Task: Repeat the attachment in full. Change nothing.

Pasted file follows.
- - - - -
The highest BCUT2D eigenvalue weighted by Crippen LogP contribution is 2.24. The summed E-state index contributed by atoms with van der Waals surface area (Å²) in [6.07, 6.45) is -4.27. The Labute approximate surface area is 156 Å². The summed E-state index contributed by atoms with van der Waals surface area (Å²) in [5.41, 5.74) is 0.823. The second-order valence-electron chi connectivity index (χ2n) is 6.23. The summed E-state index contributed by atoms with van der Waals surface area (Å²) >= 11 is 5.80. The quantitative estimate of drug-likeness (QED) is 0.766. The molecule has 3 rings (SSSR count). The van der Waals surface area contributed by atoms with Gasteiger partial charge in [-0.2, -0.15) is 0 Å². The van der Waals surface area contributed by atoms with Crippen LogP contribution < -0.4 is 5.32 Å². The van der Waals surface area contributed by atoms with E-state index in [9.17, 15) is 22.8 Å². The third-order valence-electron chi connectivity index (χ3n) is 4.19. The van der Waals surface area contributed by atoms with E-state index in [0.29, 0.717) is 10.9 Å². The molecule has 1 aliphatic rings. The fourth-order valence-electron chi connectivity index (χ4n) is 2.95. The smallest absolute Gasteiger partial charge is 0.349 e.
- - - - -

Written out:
The highest BCUT2D eigenvalue weighted by Crippen LogP contribution is 2.24. The summed E-state index contributed by atoms with van der Waals surface area (Å²) in [6.07, 6.45) is -4.27. The Labute approximate surface area is 156 Å². The summed E-state index contributed by atoms with van der Waals surface area (Å²) in [5.41, 5.74) is 0.823. The second-order valence-electron chi connectivity index (χ2n) is 6.23. The summed E-state index contributed by atoms with van der Waals surface area (Å²) >= 11 is 5.80. The quantitative estimate of drug-likeness (QED) is 0.766. The molecule has 3 rings (SSSR count). The van der Waals surface area contributed by atoms with Gasteiger partial charge in [-0.2, -0.15) is 0 Å². The van der Waals surface area contributed by atoms with Crippen LogP contribution < -0.4 is 5.32 Å². The van der Waals surface area contributed by atoms with E-state index in [9.17, 15) is 22.8 Å². The third-order valence-electron chi connectivity index (χ3n) is 4.19. The van der Waals surface area contributed by atoms with E-state index in [0.29, 0.717) is 10.9 Å². The molecule has 1 aliphatic rings. The fourth-order valence-electron chi connectivity index (χ4n) is 2.95. The smallest absolute Gasteiger partial charge is 0.349 e.